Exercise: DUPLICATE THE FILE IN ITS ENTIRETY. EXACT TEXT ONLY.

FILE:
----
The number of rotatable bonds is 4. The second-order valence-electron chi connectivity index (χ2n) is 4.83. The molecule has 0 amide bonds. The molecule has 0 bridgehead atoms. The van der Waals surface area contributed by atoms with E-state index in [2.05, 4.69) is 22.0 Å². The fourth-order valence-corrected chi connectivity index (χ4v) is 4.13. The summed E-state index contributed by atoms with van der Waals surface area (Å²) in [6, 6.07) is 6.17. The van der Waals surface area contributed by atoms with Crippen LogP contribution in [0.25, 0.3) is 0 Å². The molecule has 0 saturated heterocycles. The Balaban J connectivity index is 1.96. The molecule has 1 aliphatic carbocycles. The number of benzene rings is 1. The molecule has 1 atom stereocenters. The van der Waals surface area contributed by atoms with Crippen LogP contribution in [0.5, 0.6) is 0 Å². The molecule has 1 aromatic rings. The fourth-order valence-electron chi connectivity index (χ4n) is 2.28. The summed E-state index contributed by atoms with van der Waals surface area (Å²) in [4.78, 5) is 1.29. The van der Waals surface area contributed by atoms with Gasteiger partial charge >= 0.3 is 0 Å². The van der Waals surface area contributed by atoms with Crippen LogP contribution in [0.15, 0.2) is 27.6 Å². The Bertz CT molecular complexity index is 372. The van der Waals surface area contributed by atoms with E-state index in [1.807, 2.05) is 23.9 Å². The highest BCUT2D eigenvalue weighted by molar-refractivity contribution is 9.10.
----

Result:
The number of rotatable bonds is 4. The second-order valence-electron chi connectivity index (χ2n) is 4.83. The molecule has 0 amide bonds. The molecule has 0 bridgehead atoms. The van der Waals surface area contributed by atoms with E-state index in [2.05, 4.69) is 22.0 Å². The fourth-order valence-corrected chi connectivity index (χ4v) is 4.13. The summed E-state index contributed by atoms with van der Waals surface area (Å²) in [6, 6.07) is 6.17. The van der Waals surface area contributed by atoms with Crippen LogP contribution in [0.25, 0.3) is 0 Å². The molecule has 0 saturated heterocycles. The Balaban J connectivity index is 1.96. The molecule has 1 aliphatic carbocycles. The number of benzene rings is 1. The molecule has 1 atom stereocenters. The van der Waals surface area contributed by atoms with Crippen LogP contribution in [0.5, 0.6) is 0 Å². The molecule has 1 aromatic rings. The fourth-order valence-electron chi connectivity index (χ4n) is 2.28. The summed E-state index contributed by atoms with van der Waals surface area (Å²) in [4.78, 5) is 1.29. The van der Waals surface area contributed by atoms with Gasteiger partial charge >= 0.3 is 0 Å². The van der Waals surface area contributed by atoms with Crippen LogP contribution in [0.15, 0.2) is 27.6 Å². The Bertz CT molecular complexity index is 372. The van der Waals surface area contributed by atoms with E-state index in [1.807, 2.05) is 23.9 Å². The highest BCUT2D eigenvalue weighted by molar-refractivity contribution is 9.10.